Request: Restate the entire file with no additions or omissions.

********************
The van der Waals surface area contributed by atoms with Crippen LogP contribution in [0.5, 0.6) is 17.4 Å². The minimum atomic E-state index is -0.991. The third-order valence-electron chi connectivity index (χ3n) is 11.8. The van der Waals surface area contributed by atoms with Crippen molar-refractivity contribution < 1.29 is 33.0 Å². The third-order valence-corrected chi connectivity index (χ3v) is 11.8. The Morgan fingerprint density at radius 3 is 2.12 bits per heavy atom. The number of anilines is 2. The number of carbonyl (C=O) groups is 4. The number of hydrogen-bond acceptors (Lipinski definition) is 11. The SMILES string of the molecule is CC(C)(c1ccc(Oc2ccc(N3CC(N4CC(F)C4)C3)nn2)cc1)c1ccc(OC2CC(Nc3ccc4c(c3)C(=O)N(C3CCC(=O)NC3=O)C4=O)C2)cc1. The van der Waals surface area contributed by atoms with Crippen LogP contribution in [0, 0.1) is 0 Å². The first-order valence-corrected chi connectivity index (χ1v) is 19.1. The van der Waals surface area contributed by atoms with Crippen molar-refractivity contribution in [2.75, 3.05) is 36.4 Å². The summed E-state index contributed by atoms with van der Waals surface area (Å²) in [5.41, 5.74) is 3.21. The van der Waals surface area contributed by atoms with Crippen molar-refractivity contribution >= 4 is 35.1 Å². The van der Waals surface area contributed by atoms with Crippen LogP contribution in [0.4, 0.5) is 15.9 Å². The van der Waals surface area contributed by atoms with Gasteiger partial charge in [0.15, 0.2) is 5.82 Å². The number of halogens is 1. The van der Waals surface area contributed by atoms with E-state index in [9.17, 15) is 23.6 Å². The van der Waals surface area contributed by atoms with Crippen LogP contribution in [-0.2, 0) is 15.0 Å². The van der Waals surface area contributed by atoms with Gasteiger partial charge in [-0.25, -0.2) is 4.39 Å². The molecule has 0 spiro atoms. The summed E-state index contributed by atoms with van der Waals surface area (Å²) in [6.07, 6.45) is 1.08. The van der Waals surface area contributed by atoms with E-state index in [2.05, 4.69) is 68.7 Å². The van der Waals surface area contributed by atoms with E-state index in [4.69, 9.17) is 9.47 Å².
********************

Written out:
The van der Waals surface area contributed by atoms with Crippen LogP contribution in [0.5, 0.6) is 17.4 Å². The minimum atomic E-state index is -0.991. The third-order valence-electron chi connectivity index (χ3n) is 11.8. The van der Waals surface area contributed by atoms with Crippen molar-refractivity contribution < 1.29 is 33.0 Å². The third-order valence-corrected chi connectivity index (χ3v) is 11.8. The Morgan fingerprint density at radius 3 is 2.12 bits per heavy atom. The number of anilines is 2. The number of carbonyl (C=O) groups is 4. The number of hydrogen-bond acceptors (Lipinski definition) is 11. The SMILES string of the molecule is CC(C)(c1ccc(Oc2ccc(N3CC(N4CC(F)C4)C3)nn2)cc1)c1ccc(OC2CC(Nc3ccc4c(c3)C(=O)N(C3CCC(=O)NC3=O)C4=O)C2)cc1. The van der Waals surface area contributed by atoms with Crippen LogP contribution in [0, 0.1) is 0 Å². The first-order valence-corrected chi connectivity index (χ1v) is 19.1. The van der Waals surface area contributed by atoms with Crippen molar-refractivity contribution in [2.75, 3.05) is 36.4 Å². The summed E-state index contributed by atoms with van der Waals surface area (Å²) in [5.41, 5.74) is 3.21. The van der Waals surface area contributed by atoms with Crippen molar-refractivity contribution >= 4 is 35.1 Å². The van der Waals surface area contributed by atoms with Crippen LogP contribution in [0.4, 0.5) is 15.9 Å². The van der Waals surface area contributed by atoms with Gasteiger partial charge in [0.15, 0.2) is 5.82 Å². The number of halogens is 1. The van der Waals surface area contributed by atoms with E-state index in [9.17, 15) is 23.6 Å². The van der Waals surface area contributed by atoms with Crippen LogP contribution in [-0.2, 0) is 15.0 Å². The van der Waals surface area contributed by atoms with Gasteiger partial charge in [-0.25, -0.2) is 4.39 Å². The molecule has 0 spiro atoms. The summed E-state index contributed by atoms with van der Waals surface area (Å²) in [6.07, 6.45) is 1.08. The van der Waals surface area contributed by atoms with E-state index in [2.05, 4.69) is 68.7 Å². The van der Waals surface area contributed by atoms with E-state index in [4.69, 9.17) is 9.47 Å².